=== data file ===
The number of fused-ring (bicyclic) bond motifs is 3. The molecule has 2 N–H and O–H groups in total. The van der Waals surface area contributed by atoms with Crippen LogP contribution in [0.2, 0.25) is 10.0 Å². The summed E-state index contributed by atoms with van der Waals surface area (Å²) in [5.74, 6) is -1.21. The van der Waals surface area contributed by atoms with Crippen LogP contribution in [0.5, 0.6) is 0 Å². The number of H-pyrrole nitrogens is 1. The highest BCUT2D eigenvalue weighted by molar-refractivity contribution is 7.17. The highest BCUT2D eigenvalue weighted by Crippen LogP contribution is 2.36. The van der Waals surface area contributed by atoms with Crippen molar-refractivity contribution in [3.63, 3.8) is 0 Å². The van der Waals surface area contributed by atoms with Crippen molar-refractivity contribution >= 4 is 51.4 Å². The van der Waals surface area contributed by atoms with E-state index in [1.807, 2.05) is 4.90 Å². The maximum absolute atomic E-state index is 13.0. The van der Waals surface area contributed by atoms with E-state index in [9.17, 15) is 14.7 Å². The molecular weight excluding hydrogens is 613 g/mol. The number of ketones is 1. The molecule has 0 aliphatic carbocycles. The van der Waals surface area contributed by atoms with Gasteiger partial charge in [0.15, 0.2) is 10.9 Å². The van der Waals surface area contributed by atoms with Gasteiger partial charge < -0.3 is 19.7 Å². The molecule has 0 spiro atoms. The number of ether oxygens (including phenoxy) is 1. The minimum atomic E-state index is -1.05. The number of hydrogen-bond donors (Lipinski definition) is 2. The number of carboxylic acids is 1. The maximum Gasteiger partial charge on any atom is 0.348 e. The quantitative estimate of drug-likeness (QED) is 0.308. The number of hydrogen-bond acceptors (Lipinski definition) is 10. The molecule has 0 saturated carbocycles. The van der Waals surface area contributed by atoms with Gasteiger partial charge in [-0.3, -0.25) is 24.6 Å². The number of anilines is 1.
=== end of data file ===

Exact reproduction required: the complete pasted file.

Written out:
The number of fused-ring (bicyclic) bond motifs is 3. The molecule has 2 N–H and O–H groups in total. The van der Waals surface area contributed by atoms with Crippen LogP contribution in [0.2, 0.25) is 10.0 Å². The summed E-state index contributed by atoms with van der Waals surface area (Å²) in [5.74, 6) is -1.21. The van der Waals surface area contributed by atoms with Crippen LogP contribution in [0.5, 0.6) is 0 Å². The number of H-pyrrole nitrogens is 1. The highest BCUT2D eigenvalue weighted by molar-refractivity contribution is 7.17. The highest BCUT2D eigenvalue weighted by Crippen LogP contribution is 2.36. The van der Waals surface area contributed by atoms with Crippen molar-refractivity contribution in [3.63, 3.8) is 0 Å². The van der Waals surface area contributed by atoms with Crippen molar-refractivity contribution >= 4 is 51.4 Å². The van der Waals surface area contributed by atoms with E-state index in [1.807, 2.05) is 4.90 Å². The maximum absolute atomic E-state index is 13.0. The van der Waals surface area contributed by atoms with E-state index in [9.17, 15) is 14.7 Å². The molecular weight excluding hydrogens is 613 g/mol. The number of ketones is 1. The molecule has 0 aliphatic carbocycles. The van der Waals surface area contributed by atoms with Gasteiger partial charge in [0.15, 0.2) is 10.9 Å². The van der Waals surface area contributed by atoms with Gasteiger partial charge < -0.3 is 19.7 Å². The molecule has 0 spiro atoms. The number of ether oxygens (including phenoxy) is 1. The minimum atomic E-state index is -1.05. The number of hydrogen-bond donors (Lipinski definition) is 2. The number of carboxylic acids is 1. The maximum Gasteiger partial charge on any atom is 0.348 e. The quantitative estimate of drug-likeness (QED) is 0.308. The number of hydrogen-bond acceptors (Lipinski definition) is 10. The molecule has 0 saturated carbocycles. The van der Waals surface area contributed by atoms with Gasteiger partial charge in [-0.3, -0.25) is 24.6 Å². The number of anilines is 1.